Source: East Asia Forum
Author: Amalina Anuar, RSIS
These are two of many strategies that are being deployed by Putrajaya to halt the European Commission’s Delegated Act. The Act aims to restrict and eventually phase out high indirect land-use change (ILUC) biofuels (biofuels whose production involves deforestation and high carbon emissions) from being counted in contributions towards renewable energy targets. Considering that palm oil has been identified as a prime cause of deforestation, Malaysia’s EU-bound exports that go towards fuel production are directly in the line of fire.
Malaysia has launched a 2019 ‘Love MY Palm Oil’ campaign to limit palm oil’s bad press and to establish a counter-narrative on its benefits. Meanwhile, the industry is shoring up exports to alternative markets, such as India and China. Putrajaya is also gunning for Malaysian Sustainable Palm Oil (MSPO) certification, while halting plantation expansions and focusing instead on improving palm oil yields to prove that the commodity can and does dovetail with environment-conscious frameworks.
While these strategies could bring about a resolution in Malaysia’s favour in the near-to-medium term, they may not address the sustainability issues bedevilling the palm oil debate, leaving it vulnerable to attacks in the long run.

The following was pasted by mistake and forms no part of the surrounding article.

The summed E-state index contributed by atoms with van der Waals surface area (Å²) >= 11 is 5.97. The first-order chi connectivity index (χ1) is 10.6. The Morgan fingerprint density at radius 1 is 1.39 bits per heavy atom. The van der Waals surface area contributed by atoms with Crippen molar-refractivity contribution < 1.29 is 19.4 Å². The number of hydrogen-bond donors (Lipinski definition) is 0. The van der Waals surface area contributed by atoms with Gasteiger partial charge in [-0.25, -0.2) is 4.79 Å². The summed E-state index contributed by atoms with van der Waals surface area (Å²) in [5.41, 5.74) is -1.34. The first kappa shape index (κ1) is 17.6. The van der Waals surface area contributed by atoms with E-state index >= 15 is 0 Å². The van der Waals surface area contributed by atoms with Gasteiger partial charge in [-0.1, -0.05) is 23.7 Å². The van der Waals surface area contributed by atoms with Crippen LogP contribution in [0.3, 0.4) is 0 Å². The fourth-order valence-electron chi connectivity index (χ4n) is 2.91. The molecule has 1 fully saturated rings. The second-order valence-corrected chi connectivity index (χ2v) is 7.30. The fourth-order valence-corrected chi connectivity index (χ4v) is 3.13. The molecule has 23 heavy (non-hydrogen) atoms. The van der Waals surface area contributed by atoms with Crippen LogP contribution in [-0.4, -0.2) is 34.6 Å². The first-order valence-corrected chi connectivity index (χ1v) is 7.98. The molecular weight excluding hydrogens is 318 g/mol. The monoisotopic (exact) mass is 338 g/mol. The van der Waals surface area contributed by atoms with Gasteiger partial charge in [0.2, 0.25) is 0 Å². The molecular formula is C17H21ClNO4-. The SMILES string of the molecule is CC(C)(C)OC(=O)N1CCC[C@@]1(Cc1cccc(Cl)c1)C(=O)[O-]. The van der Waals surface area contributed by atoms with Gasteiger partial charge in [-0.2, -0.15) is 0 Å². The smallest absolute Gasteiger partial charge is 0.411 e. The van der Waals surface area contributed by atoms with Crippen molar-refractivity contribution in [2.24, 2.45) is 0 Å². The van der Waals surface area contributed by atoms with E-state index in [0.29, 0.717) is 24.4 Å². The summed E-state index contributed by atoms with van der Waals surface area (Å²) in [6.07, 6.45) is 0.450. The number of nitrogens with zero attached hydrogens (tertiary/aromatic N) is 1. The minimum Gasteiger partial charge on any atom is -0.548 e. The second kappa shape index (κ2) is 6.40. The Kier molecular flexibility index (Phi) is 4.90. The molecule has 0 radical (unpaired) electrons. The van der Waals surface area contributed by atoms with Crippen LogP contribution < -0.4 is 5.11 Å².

That Putrajaya is looking for a quick fix is understandable. The industry contributed 3.8 per cent to GDP in 2017 and supports the livelihoods of around 4 million people. At 12 per cent, Europe is the second-largest importer of Malaysian palm oil. In a global economy rife with headwinds …continue reading
With ultra-low interest rates and one of the highest yield gaps in international cities, foreign funds are increasingly turning their attention towards real estate in Tokyo and the rest of Japan.
According to JLL, the yield gap on prime office buildings in Tokyo was 2.9% in 2019, exceeding London’s average of 2.5% and New York City’s average of 1 ~ 1.5%. Tokyo’s yield gap has consistently outranked London, New York, and Hong Kong, hovering around the 2.5 ~ 3.0% range for the past 10 years.
According to Daiwa Real Estate Appraisal, the average purchase price of prime office in central Tokyo in the second quarter of 2019 was 3,000,000 Yen per square meter (approx. 2,640 USD/sq.ft), the highest level seen since 2008.
2017 was a record year for foreign investment in Japanese real estate with overseas institutions spending 1.1 trillion Yen on acquisitions. This was a three-fold increase from 2016 and the first time that annual volume had exceeded 1 trillion Yen. Norges Bank Real Estate Management, part of Norway’s sovereign wealth fund, made headlines after acquiring a 70% stake in a 132.5 billion Yen purchase of five commercial and retail buildings around the Omotesando district in central Tokyo. The expected yield was in the 2% range. Acquisitions slowed in 2018 but quickly picked up again in 2019.